3 Useful Tips on Eco-Friendly Family Travel
One of the great benefits of traveling is showing your kids the world, but travel can have a huge impact on the planet. How can you take care of the environment while globetrotting? Here are three top tips (skip the flight, pack light, and travel right) and why they matter.
1. Skip the flight.
Oof, this one is tough. Not only do I love being able to see the world, my family really just loves flying, too. Shout out to my favorite family-friendly airline, Southwest, for making low fares the norm and making air travel more accessible. Buuuuuuuut… now that more people are flying more often, that’s a lot of pollution, specifically the greenhouse gases that are warming up the planet. Massive increases in worldwide shipping don’t help either. According to NASA, “Humans have increased atmospheric CO2 concentration by more than a third since the Industrial Revolution began. This is the most important long-lived ‘forcing’ of climate change.” And The New York Times says “take one round-trip flight between New York and California, and you’ve generated about 20 percent of the greenhouse gases that your car emits over an entire year.” Yikes.
Flying is kind of like smoking. We know how bad it is for our collective, global lungs… but it’s hard to quit. Activists like Greta Thunberg are encouraging people to give up flying (she recently traveled from the UK to New York City by sailboat). The shaming of air travelers is starting to gain some traction: says Vox, some airports in Thunberg’s native Sweden are reporting a “Greta effect” of reduced travelers. The impact of air travel is all the more devastating when you realize it’s a small, elite portion of humans contributing so heavily to a global crisis.
What to do?
If you must fly...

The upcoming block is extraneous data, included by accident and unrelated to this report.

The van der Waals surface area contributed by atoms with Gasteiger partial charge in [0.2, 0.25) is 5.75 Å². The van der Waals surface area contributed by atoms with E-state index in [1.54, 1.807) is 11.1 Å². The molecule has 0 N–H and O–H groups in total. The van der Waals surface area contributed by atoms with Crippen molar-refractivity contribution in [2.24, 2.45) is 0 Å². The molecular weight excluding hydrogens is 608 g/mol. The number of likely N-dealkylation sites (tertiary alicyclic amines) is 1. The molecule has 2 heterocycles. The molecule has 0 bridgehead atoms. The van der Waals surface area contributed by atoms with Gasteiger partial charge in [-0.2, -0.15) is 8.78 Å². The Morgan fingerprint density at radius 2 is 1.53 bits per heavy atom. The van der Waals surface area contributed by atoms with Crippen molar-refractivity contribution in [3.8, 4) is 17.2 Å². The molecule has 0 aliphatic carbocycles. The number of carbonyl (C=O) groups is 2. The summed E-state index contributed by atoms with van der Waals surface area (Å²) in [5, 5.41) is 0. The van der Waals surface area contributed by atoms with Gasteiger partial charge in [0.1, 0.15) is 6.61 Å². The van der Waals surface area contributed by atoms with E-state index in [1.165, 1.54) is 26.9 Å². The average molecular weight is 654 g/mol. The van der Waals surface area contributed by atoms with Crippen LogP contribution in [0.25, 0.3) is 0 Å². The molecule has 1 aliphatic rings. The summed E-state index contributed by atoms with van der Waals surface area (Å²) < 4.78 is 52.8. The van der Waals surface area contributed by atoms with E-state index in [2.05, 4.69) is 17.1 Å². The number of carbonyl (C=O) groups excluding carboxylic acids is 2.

Fly direct. WIRED points out that direct flights are less harmful since the most fuel is burned at takeoff (a great excuse to skip that winter connection in Chicago).
Skip the short hops. Short flights cause more damage for the distance (same reason, takeoff is the big burn), so try to only fly when you need to cover a lot of ground and seek out trains or buses instead for regional travel.
Drive a low or zero emissions vehicle. Several rental car companies are offering electric or hybrid cars. And Lyft’s Green Mode lets you request an eco-friendly ride.
Take the train. Trains are a wonderful option. They are more eco-friendly and give you and the fam time to chat, play games, and make multiple trips to the dining car. Stretch your legs anytime, not just when the seatbelt sign is off.
Opt for the bus. A bus is better than a car - it’s the ultimate carpool. In many parts of the world, double-decker buses are the norm, and you can reserve specific seats for city-to-city journeys. We always try to get the front top seats - it’s like your own personal IMAX. In London, the double-decker buses are like a super-cheap tourist ride!
Bike, hike, paddle, or sail. Plan an active vacation that’s healthy for the planet, and you! Rail-to-Trail bike paths are popping up everywhere, using old railways which are flat and don’t have cars whizzing by you. Inn-to-inn hiking or organized tours offer a shuttle back to your start. And check out nearby lakes, rivers, or coastlines to hop aboard a canoe, kayak, raft, or sailboat (skip the big cruises, those are even worse than flying). You’ll have an incredibly memorable vacation… and burn more calories than gasoline.
2. Travel right.
Pass on plastic. When you are on the go, it’s easy to fall into single-use plastics. That fork or water bottle might get used for 30 seconds and pollutes the earth forever. Bring your own reusable utensils and stainless straw, and always bring your own reusable water bottle. If you are worried about local water, go to the supermarket and get a massive jug for refills, instead of using a bunch of small bottles.